The 2022 NFL Draft is officially in the books. After a flurry of selections from Thursday to Saturday, 262 players were selected to join the NFL’s 32 franchises. With that, we give you our full draft recap, with analysis on each team’s day and every notable selection made during the weekend.
For more information on the players your favorite team drafted, it’s not too late to get the 2022 NFL Draft Guide, which includes expanded scouting reports, unique advanced data, PFF grades and much more.
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R2 (55) — TE Trey McBride, Colorado State
R3 (87) — EDGE Cameron Thomas, San Diego State
R3 (100) — EDGE Myjai Sanders, Cincinnati
R6 (201) — RB Keaontay Ingram, USC
R6 (215) — G Lecitus Smith, Virginia Tech
R7 (244) — CB Christian Matthew, Valdosta State
R7 (256) — EDGE Jesse Luketa, Penn State
R7 (257) — G Marquis Hayes, Oklahoma
Day 1: The Cardinals flipped their first-round draft pick for Marquise Brown, reuniting him with former college teammate Kyler Murray. The price might have been steep, but it’s easy to see Brown taking a jump in the Cardinals’ offense in 2022. Murray has been PFF’s second-highest graded passer on throws 20-plus yards downfield since entering the league in 2019 — a good sign for Hollywood in the vertical slot threat role vacated by Christian Kirk.
Day 2: Despite re-signing veteran tight ends Maxx Williams and Zach Ertz this offseason, the Cardinals add another to the mix in Colorado State’s Trey McBride. At 6-foot-4, 246 pounds, McBride was PFF’s No. 60 overall player in the class with above-average run-blocking prowess and downfield pass-catching ability. He has great ball skills and is easily the best tight end in the 2022 class.
Thomas’ pre-draft process was thrown for a loop when he tweaked a hamstring at the Senior Bowl. Nonetheless, his collegiate output at SDSU was enough to make him a top-100 prospect. Thomas turned in three straight years of 80.0-plus PFF grades. And he did that while playing both along the interior and on the edge. The 6-foot-4, 267-pound edge defender doesn’t have ideal lower-body strength but is twitchy for his size.
The pre-draft process was not kind to Sanders. His weight jumped up and down, and he didn’t test anywhere near where his tape suggested despite showing up to the combine under 230 pounds. He recorded 10 total pressures in the College Football Playoff against Alabama. His weight needs to stay consistent if he’s going to see the field in Arizona, but if he clears that bar, he could be a value pick for the Cardinals.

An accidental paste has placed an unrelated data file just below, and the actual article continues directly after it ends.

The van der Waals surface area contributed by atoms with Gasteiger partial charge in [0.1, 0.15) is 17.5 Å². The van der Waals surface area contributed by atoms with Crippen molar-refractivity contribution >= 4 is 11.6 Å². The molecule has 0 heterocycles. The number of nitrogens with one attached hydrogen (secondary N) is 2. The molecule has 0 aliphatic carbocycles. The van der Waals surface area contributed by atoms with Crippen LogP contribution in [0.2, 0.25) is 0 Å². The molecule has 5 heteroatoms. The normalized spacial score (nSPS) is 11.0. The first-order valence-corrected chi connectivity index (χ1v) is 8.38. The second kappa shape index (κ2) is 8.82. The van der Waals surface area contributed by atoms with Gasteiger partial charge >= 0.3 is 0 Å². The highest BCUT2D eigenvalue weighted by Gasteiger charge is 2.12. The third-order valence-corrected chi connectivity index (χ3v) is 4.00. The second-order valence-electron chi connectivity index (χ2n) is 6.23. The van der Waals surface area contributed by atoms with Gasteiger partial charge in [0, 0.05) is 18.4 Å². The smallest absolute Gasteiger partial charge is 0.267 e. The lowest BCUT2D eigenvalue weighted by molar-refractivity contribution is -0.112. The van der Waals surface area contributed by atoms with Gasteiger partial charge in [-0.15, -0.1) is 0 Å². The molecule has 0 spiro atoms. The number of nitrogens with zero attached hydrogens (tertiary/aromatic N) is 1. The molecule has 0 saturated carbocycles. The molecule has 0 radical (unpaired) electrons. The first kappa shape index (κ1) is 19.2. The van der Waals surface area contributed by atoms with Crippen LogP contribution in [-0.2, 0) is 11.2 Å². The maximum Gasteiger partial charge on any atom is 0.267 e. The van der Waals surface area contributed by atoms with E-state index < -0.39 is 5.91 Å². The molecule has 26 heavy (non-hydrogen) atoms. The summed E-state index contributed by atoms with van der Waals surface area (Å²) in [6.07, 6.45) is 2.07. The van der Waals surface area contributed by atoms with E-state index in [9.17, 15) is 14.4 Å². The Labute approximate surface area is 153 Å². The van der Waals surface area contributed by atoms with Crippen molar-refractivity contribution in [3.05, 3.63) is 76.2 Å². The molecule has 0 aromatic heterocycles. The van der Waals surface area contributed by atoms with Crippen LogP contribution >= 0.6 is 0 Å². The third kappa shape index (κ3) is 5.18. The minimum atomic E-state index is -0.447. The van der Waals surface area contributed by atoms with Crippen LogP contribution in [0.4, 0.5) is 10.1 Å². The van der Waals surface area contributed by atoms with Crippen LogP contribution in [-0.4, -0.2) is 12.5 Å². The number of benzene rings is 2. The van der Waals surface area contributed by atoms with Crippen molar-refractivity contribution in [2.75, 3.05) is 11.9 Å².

Day 3: Ranked the eighth-best interior offensive lineman and the 147th-best player on the PFF big board, Lecitus Smith is a steal for Arizona. He is a former tight end and has the movement to prove it. He allowed only 40 pressures across his four college seasons.
Draft Grade: B-
R1 (8) — WR Drake London, USC
R2 (38) — EDGE Arnold Ebiketie, Penn State
R2 (58) — LB Troy Anderson, Montana State
R3 (74) — QB Desmond Ridder, Cincinnati
R3 (82)— EDGE Deangelo Malone, Western Kentucky
R5 (151) — RB Tyler Allgeier, BYU
R6 (190)— G Justin Shaffer, Georgia
R6 (213) — TE John FitzPatrick, Georgia
Day 1: The Falcons receiving corps badly needed an infusion of talent, and London should provide a nice boost. A lot has been made about his ability to separate because of how much of his production came in contested-catch situations (FBS-high 17 contested catches in 2021). But that’s not all he brings to the table — he can create separation underneath, and he was productive after the catch for the Trojans. His 22 missed tackles forced after the catch last year — in just eight games before injury — is a top-five mark in this class.
Day 2: The Falcons ranked dead last in team pressure rate last season (21%). They needed to give Grady Jarrett some help along the defensive front, specifically off the edge. Ebiketie earned 88.0-plus PFF pass-rushing grades in each of his final two seasons at Penn State to go along with 80th-plus percentile finishes in every athletic testing drill, save the bench press. It’s not hard to see why the Falcons would make the move up for him.
Andersen can be a special player for Atlanta. He was recruited to Montana State to play linebacker but was forced to start at running back and quarterback his first and second years in college because he was the best option they had at both positions. He didn’t play in 2020 because of COVID-19 and then finally got the opportunity to play off-ball linebacker full-time in 2021. He’s a freaky athlete who is still learning the position, but he has as high a ceiling as any of the off-ball linebackers in the 2022 class.